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An excerpt from www.HouseOfNames.com archives copyright 2000 - 2017


The McTair family comes from the ancient Scottish Dalriadan clans of the mountainous west coast of Scotland. The name McTair is derived from the Gaelic form Mac-an-Tsaoir, which denotes son of the carpenter or wright.

McTair Early Origins



The surname McTair was first found in on the Isle of Iona, where they held a family seat from early times and their first records appeared on the early census rolls taken by the early Kings of Britain to determine the rate of taxation of their subjects.

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McTair Spelling Variations


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McTair Spelling Variations



Spelling variations were extremely common in medieval names, since scribes from that era recorded names according to sound rather than a standard set of rules. McTair has appeared in various documents spelled MacAteer, MacTear, MacTeir, MacTire, MacAtee, MacAtter, MacAttur and many more.

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McTair Early History


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McTair Early History



This web page shows only a small excerpt of our McTair research. Another 127 words (9 lines of text) covering the years 1372, 1564 and 1564 are included under the topic Early McTair History in all our PDF Extended History products and printed products wherever possible.

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McTair Early Notables (pre 1700)


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McTair Early Notables (pre 1700)



Another 20 words (1 lines of text) are included under the topic Early McTair Notables in all our PDF Extended History products and printed products wherever possible.

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McTair In Ireland


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McTair In Ireland



Some of the McTair family moved to Ireland, but this topic is not covered in this excerpt. Another 147 words (10 lines of text) about their life in Ireland is included in all our PDF Extended History products and printed products wherever possible.

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The Great Migration


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The Great Migration



Dalriadan families proliferated in North America. Their descendants still populate many communities in the eastern parts of both the United States and Canada. Some settled in Canada as United Empire Loyalists, in the wake of the American War of Independence. Families on both sides of the border have recovered much of their heritage in the 20th century through Clan societies and highland games. Analysis of immigration records indicates that some of the first North American immigrants bore the name McTair or a variant listed above: William MacAteer settled in Pennsylvania in 1772; Edward MacAtee settled in Philadelphia in 1864; Mark MacAtter settled in New York in 1811; James MacAttur settled in New York in 1811.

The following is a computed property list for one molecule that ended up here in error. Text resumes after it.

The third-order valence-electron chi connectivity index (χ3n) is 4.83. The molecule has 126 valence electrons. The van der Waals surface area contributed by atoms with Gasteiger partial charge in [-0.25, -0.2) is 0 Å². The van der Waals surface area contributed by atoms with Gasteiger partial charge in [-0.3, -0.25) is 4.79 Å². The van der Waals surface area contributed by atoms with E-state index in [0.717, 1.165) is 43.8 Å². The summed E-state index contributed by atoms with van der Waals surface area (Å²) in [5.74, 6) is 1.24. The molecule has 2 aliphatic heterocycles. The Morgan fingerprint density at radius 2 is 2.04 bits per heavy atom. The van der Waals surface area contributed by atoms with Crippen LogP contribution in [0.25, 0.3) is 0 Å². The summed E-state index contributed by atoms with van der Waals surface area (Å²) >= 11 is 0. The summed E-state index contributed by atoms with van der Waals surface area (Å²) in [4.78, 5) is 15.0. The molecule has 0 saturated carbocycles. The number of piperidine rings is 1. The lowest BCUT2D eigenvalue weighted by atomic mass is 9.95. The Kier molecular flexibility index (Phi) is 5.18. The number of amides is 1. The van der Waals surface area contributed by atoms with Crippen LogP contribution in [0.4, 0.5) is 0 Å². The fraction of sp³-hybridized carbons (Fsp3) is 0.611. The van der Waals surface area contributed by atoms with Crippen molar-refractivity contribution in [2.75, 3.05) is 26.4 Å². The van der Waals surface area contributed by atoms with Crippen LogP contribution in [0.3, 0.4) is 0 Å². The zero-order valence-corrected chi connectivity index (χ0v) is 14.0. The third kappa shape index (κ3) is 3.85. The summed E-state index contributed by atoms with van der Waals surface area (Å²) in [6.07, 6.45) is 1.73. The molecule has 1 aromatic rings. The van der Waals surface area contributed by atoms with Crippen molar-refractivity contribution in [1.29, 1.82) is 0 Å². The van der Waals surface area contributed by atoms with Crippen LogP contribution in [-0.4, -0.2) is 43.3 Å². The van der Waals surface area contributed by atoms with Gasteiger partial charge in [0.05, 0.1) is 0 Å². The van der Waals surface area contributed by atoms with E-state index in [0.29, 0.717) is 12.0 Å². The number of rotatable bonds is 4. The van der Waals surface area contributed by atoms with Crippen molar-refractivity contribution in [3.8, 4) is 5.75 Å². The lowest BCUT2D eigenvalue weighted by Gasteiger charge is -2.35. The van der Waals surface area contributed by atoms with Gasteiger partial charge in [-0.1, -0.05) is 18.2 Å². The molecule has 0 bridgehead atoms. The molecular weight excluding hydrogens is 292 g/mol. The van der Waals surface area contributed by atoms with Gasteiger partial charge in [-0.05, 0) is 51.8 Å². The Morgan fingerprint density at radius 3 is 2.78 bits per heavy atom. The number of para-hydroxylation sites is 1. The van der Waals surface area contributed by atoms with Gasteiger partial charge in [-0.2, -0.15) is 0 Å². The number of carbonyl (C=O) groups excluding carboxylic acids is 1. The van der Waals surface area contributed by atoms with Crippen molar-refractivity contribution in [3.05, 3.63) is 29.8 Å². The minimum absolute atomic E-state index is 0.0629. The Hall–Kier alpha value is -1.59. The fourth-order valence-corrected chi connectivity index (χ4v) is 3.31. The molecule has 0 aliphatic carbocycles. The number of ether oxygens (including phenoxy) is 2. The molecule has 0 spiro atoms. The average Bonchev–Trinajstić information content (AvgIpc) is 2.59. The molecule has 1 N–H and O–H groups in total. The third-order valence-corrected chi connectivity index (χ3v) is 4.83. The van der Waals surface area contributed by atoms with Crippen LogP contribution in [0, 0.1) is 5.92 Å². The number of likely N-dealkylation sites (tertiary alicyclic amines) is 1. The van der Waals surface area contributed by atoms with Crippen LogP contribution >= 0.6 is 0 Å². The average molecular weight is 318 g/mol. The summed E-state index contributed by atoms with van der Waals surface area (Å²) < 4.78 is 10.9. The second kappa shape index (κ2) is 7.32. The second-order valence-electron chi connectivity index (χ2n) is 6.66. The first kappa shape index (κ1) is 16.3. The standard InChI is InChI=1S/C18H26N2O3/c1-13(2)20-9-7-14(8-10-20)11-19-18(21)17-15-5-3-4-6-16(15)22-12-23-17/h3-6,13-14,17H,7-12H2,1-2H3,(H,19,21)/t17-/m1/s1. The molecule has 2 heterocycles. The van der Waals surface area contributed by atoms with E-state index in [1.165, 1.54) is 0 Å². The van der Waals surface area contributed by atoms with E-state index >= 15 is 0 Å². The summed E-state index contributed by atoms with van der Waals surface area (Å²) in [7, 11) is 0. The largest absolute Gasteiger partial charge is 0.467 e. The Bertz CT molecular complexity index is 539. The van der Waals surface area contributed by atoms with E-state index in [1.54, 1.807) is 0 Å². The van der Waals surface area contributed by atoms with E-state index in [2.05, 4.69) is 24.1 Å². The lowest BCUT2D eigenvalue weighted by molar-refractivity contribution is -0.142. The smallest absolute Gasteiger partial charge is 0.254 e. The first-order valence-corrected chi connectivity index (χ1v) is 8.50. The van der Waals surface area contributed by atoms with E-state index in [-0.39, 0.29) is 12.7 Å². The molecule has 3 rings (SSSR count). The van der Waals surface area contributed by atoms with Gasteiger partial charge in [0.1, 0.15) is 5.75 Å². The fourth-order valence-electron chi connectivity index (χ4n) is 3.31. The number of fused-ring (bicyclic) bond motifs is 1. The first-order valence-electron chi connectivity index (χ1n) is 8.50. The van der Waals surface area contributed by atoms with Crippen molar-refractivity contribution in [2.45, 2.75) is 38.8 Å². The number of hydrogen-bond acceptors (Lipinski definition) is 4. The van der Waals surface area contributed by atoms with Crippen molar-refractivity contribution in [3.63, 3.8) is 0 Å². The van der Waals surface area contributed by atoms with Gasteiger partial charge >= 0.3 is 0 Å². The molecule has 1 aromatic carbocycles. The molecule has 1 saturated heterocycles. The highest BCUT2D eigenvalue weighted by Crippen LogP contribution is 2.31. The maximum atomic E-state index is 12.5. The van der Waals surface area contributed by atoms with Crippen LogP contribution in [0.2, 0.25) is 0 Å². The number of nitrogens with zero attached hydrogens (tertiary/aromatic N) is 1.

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Motto


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Motto



The motto was originally a war cry or slogan. Mottoes first began to be shown with arms in the 14th and 15th centuries, but were not in general use until the 17th century. Thus the oldest coats of arms generally do not include a motto. Mottoes seldom form part of the grant of arms: Under most heraldic authorities, a motto is an optional component of the coat of arms, and can be added to or changed at will; many families have chosen not to display a motto.

Motto: Per ardua
Motto Translation: Through difficulties.


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McTair Family Crest Products


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McTair Family Crest Products




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See Also


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See Also




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Citations


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Citations



    Other References

    1. Le Patourel, John. The Norman Empire. New York: Oxford University Press, 1976. Print. (ISBN 0-19-822525-3).
    2. Egle, William Henry. Pennsylvania Genealogies Scotch-Irish and German. Harrisburg: L.S. Hart, 1886. Print.
    3. Burke, Sir Bernard. Genealogical and Heraldic History of the Peerage and Baronetage, The Privy Council, Knightage and Compainonage. London: Burke Publishing, 1921. Print.
    4. Leyburn, James Graham. The Scotch-Irish A Social History. Chapel Hill: UNC Press, 1962. Print. (ISBN 0807842591).
    5. Hanks, Patricia and Flavia Hodges. A Dictionary of Surnames. Oxford: Oxford University Press, 1988. Print. (ISBN 0-19-211592-8).
    6. Warner, Philip Warner. Famous Scottish Battles. New York: Barnes and Noble, 1996. Print. (ISBN 0-76070-004-4).
    7. Martine, Roddy, Roderick Martine and Don Pottinger. Scottish Clan and Family Names Their Arms, Origins and Tartans. Edinburgh: Mainstream, 1992. Print.
    8. Magnusson, Magnus. Chambers Biographical Dictionary 5th edition. Edinburgh: W & R Chambers, 1990. Print.
    9. Burke, John Bernard Ed. The Roll of Battle Abbey. Baltimore: Genealogical Publishing. Print.
    10. Bain, Robert. The Clans and Tartans of Scotland. Glasgow & London: Collins, 1968. Print. (ISBN 000411117-6).
    11. ...

    The McTair Family Crest was acquired from the Houseofnames.com archives. The McTair Family Crest was drawn according to heraldic standards based on published blazons. We generally include the oldest published family crest once associated with each surname.

    This page was last modified on 28 November 2016 at 18:40.

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